Also, deeper weed beds like we’d find on East and Paulina can be good with type 5 and 7 sinking lines with a Booby, Dragon Fly Nymph, Damsel Nymph, Scud and Diawl Back Nymph getting down in the cooler water way below the surface. I’d also add to that Rowley’s Balances Minnows in Chub colors on both lakes, although I also like to fish that fly under an indicator.
I was supposed to be a Paulina Lake right now, but my customer needed to reschedule because of a bug. I was excited to be back and planned on a lot of type 5 stripping with Orange headed damsels and buggers, Scuds, and Flahsback PT’s. I also was really excited to whack the banks with a Pink Hopper and Beetle combo. But all this will wait until tomorrow when I can go. Paulina has by far the best cold water storage of the Central Oregon lakes, with all that deep water, all it takes is the wind to blow and keep it circulating and overall, water temps seldom get to the unsafe range. But even here, watch the temps this week.
I know I’ll be indicator fishing the ledges with scuds, 2 bit’s, zebra midges and balanced leeches this week too.
Watch water temps at Hosmer this week. The Lower lake will surely warm to near or above 70f. The Upper lake will be cooler and likely safe to keep fishing. Callibaetis and Damsels are primary hatches. Look for Traveling Sedges possibly in the afternoon, but likely in the evening to dusk and Caenis Mayfly(#22 trico is the match with 6x or 7x needed to fool the fish) in the evening just as darkness comes to the lake. Definitely need both Damsel Adult and nymphs now.
3 Creeks Lake will be a winner this week for sure. But keep in mind there are many other mountain lakes like that around, so a map and some planning can find you lakes that may not have quite the pressure you’d find at this wonderful little spot. Any lake around or above 6000 feet, that has a snowmelt stream inlet is a winner. Todd Lake and Devils Lake for our Bend readers offer similar float tube/pontoon boat type fishing as 3 Creek Lake. I’m not trying to get anyone to not go to 3 Creeks as much as I’m offering ideas to broaden your lakes you might want to try this summer.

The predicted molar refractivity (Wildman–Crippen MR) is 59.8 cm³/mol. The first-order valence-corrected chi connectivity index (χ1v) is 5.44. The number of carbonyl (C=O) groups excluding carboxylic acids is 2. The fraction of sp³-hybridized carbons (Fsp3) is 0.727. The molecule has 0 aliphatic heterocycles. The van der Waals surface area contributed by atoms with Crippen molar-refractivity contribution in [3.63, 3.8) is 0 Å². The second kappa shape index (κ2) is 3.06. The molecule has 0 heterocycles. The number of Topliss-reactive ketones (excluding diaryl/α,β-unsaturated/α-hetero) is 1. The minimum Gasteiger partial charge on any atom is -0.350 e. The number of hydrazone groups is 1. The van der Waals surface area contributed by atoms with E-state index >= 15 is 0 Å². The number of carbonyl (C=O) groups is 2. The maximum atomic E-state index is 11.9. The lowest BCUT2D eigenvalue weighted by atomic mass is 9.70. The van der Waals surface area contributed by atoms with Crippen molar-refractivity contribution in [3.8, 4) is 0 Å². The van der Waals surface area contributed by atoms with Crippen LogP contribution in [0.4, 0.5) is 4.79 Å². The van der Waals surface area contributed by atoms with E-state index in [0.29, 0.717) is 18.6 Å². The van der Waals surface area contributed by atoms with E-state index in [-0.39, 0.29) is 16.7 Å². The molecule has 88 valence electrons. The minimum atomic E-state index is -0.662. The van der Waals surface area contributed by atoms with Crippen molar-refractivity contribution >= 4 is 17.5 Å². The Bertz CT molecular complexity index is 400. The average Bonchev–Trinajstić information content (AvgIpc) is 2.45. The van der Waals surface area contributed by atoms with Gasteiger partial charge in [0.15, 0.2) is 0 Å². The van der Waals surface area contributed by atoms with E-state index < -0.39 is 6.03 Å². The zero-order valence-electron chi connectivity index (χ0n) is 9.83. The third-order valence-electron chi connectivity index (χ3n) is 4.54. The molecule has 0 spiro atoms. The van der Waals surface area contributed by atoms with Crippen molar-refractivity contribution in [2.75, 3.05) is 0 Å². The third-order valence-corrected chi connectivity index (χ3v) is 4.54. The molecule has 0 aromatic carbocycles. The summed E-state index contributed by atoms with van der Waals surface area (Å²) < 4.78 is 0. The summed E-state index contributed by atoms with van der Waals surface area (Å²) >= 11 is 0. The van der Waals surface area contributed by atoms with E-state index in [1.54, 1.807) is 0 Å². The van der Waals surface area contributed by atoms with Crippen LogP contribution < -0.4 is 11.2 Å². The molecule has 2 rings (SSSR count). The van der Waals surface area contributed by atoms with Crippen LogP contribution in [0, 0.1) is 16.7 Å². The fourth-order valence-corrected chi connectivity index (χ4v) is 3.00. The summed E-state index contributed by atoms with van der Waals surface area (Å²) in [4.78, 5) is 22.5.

Last week at 3 Creeks it was a pleasure to run into JB as he was taking out. JB, The PT nymph under an indicator or stripped on a Camo Sink line is a good one! We’ve found other Callibaeits nymphs are great too. Balanced Leeches continue to be excellent, especially the hot orange bead with the black body and tail this season.
Hatches are mainly going to include Callibaetis, and make sure you are prepared with ALL STAGES including the nymphs, the emergers, duns and spinners. Small #16-18 Black Caddis typically dominate the evening rise and a Black X Caddis is our go to there.
I took the week off last week from guiding and from being on East or Paulina. It was planned way back in January when I did about 90% of my 2022 in a few days at the beginning of the year when I open my calendar. Last year (2021) my good friend Joe and I went to SD to watch the Padres play a series against the AZ D-Backs, and we were supposed to do a guide trip in Mission Bay but our guide was a flake. This year, we hoped to go to Seattle to watch the Mariners, and I hoped to go to the coast with Tina, but some staffing changes at the fly shop put me in the store instead.
It was okay, I enjoyed the time, and got to see a lot of great people I don’t see as often when I am in the boat all summer.
I made it to 3 Creeks a couple of late afternoons and to the Metolius a couple of evenings and it felt like good ol’ summer days for me. Before I got the Cascade Lakes permit, that was our jam, work all day and fish hard in the evening at 3 Creeks, Metolius and Middle D.
I hope to see all of you on the water or in the shop soon.
be well and catch some fish!